It may be nice to think that swal­low­ing a tablet can boost your health but it’s not that sim­ple, writes Paula Goodyer.

Australian House & Garden - - LIVING -

‘Sin­gle foods can con­tain hun­dreds of pro­tec­tive chem­i­cals, and dif­fer­ent nu­tri­ents can work to­gether to help keep us in good health.’

Dr Tim Crowe, re­search sci­en­tist and di­eti­tian

Ahealth­ier life­style is a com­mon New Year’s res­o­lu­tion, but should that in­clude tak­ing nu­tri­tional sup­ple­ments? Well, there are a few things to con­sider be­fore you pop a pill – in­clud­ing his­tory.

Us­ing vi­ta­min and min­eral sup­ple­ments to pre­vent dis­ease looked promis­ing last cen­tury, but re­cent stud­ies sug­gest sin­gle nu­tri­ents taken as sup­ple­ments aren’t as use­ful as the nu­tri­ents in real food. They may, in fact, even do harm. In the 1990s, the hope was that vi­ta­min E and se­le­nium might help pre­vent prostate can­cer, but fur­ther re­search found that they may in­crease the risk in some men. The lat­est can­cer-pre­ven­tion ad­vice from the World Can­cer Re­search Fund is that nu­tri­ents are best ob­tained from food, not sup­ple­ments.

What does the re­search say?

Last year, a re­view of re­search re­ported in the Jour­nal of the Amer­i­can Col­lege of Car­di­ol­ogy found that the four most com­mon sup­ple­ments (mul­ti­vi­ta­mins, vi­ta­min D, cal­cium and vi­ta­min C) did not re­duce the risk of heart dis­ease, stroke or pre­ma­ture death, says re­search sci­en­tist and di­eti­tian Dr Tim Crowe. Folic acid showed a small de­crease in risk, but with an­tiox­i­dant sup­ple­ments there was a slightly in­creased risk of pre­ma­ture death.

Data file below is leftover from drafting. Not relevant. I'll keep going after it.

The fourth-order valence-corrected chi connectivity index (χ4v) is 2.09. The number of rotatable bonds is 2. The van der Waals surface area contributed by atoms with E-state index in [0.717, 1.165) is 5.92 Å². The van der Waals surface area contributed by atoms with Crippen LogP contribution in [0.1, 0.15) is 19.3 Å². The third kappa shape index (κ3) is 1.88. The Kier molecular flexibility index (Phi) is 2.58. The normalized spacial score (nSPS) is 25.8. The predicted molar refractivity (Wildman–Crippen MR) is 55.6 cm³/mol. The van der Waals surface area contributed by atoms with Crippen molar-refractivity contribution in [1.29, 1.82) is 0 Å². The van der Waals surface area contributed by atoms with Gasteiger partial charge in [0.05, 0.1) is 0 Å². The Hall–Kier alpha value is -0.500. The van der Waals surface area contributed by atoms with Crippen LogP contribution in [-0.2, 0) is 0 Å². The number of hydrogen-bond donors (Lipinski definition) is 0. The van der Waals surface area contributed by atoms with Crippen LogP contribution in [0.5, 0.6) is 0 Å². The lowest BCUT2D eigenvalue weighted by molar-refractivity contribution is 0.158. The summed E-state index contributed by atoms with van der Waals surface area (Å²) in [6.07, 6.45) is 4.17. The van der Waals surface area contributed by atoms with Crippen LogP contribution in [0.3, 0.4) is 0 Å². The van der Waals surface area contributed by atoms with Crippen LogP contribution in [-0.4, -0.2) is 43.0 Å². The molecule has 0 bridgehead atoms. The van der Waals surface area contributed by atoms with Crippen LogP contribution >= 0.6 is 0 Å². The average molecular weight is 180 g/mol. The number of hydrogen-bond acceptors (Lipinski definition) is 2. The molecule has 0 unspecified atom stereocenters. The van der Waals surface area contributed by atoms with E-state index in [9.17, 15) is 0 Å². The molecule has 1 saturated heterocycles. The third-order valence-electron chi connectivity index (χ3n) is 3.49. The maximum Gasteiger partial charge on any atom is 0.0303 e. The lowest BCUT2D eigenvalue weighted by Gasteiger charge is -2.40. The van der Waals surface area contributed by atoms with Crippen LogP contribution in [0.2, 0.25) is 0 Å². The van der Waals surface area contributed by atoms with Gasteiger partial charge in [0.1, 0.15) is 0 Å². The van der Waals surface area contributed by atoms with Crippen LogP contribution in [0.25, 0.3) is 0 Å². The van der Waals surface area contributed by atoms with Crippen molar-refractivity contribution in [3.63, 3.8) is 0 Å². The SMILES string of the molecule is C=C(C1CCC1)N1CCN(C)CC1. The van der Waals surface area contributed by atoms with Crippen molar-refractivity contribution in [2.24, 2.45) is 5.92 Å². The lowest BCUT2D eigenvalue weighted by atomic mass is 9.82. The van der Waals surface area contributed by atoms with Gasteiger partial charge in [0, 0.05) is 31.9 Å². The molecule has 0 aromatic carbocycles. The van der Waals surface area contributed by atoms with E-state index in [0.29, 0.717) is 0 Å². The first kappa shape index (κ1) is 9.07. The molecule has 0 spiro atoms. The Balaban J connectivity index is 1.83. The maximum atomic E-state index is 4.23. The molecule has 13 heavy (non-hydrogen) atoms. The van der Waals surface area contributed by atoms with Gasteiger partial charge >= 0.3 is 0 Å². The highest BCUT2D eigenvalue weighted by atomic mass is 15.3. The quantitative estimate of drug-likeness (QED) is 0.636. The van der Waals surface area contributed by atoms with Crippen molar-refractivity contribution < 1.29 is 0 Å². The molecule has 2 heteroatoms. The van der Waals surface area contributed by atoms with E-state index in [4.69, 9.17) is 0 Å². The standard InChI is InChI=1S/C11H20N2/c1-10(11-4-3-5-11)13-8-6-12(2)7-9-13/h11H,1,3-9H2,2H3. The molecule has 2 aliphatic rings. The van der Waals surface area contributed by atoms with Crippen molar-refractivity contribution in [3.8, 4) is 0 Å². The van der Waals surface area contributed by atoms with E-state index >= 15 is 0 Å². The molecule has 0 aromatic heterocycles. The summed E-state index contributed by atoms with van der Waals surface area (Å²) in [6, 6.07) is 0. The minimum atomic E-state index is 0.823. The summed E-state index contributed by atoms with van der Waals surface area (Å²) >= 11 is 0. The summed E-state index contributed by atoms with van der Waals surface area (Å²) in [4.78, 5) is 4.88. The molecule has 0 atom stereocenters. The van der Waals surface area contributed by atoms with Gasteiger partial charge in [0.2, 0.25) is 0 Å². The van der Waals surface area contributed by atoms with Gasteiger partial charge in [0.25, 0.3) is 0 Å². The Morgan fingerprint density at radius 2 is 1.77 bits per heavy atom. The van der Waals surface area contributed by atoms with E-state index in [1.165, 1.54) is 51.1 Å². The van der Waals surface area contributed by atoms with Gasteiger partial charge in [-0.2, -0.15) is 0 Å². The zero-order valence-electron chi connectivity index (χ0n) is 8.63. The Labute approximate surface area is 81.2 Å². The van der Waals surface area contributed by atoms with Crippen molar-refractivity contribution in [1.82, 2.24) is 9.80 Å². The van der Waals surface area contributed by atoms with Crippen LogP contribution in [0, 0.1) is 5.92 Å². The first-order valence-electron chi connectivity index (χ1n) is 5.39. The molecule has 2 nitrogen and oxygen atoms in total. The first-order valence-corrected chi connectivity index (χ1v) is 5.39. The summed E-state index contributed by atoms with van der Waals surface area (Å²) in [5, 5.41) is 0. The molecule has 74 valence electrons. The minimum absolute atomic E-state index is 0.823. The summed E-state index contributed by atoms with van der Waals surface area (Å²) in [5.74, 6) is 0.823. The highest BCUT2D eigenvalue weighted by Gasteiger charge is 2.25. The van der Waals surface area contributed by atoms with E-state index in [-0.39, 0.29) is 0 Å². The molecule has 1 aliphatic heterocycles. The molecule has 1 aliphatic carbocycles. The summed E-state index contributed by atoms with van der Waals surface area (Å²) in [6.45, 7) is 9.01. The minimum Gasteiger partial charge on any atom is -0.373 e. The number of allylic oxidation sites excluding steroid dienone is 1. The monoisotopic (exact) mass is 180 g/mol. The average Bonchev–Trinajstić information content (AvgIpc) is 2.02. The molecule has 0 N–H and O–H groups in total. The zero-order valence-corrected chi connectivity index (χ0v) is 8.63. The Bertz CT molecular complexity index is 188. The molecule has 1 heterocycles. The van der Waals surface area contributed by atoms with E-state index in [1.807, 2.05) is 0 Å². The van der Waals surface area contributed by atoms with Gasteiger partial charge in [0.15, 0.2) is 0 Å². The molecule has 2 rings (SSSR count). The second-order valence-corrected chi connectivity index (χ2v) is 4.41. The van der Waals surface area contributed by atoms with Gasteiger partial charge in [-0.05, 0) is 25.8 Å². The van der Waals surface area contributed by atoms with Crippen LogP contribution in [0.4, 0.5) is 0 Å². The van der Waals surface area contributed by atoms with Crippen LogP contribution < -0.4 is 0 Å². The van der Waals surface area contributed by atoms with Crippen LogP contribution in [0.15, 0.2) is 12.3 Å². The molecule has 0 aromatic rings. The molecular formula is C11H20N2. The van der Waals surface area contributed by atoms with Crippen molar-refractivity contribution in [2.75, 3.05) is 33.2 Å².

Does any­one ben­e­fit from sup­ple­ments? “They’re im­por­tant in preg­nancy and for any­one with con­di­tions that make it dif­fi­cult to ab­sorb nu­tri­ents, such as Crohn’s or coeliac dis­ease,” says Crowe. “Veg­e­tar­i­ans may re­quire ex­tra iron and ve­g­ans will need a B12 sup­ple­ment. Peo­ple with darker skin and those with lit­tle sun ex­po­sure have a higher risk of vi­ta­min D de­fi­ciency.” But ask your GP to check if you are ac­tu­ally de­fi­cient be­fore lay­ing out any cash, he ad­vises.

Who should take vi­ta­mins?

“We know we need a healthy diet, but that’s not the re­al­ity for some peo­ple,” says Crowe. “If that’s the case, a mul­ti­vi­ta­min ev­ery day or ev­ery other day might help. Older peo­ple – who don’t ab­sorb nu­tri­ents as well – may ben­e­fit from a mul­ti­vi­ta­min, too. But whole, min­i­mally pro­cessed food is so much bet­ter than pills. Sin­gle foods can con­tain hun­dreds of pro­tec­tive chem­i­cals, and dif­fer­ent nu­tri­ents can work to­gether to help keep us in good health.”

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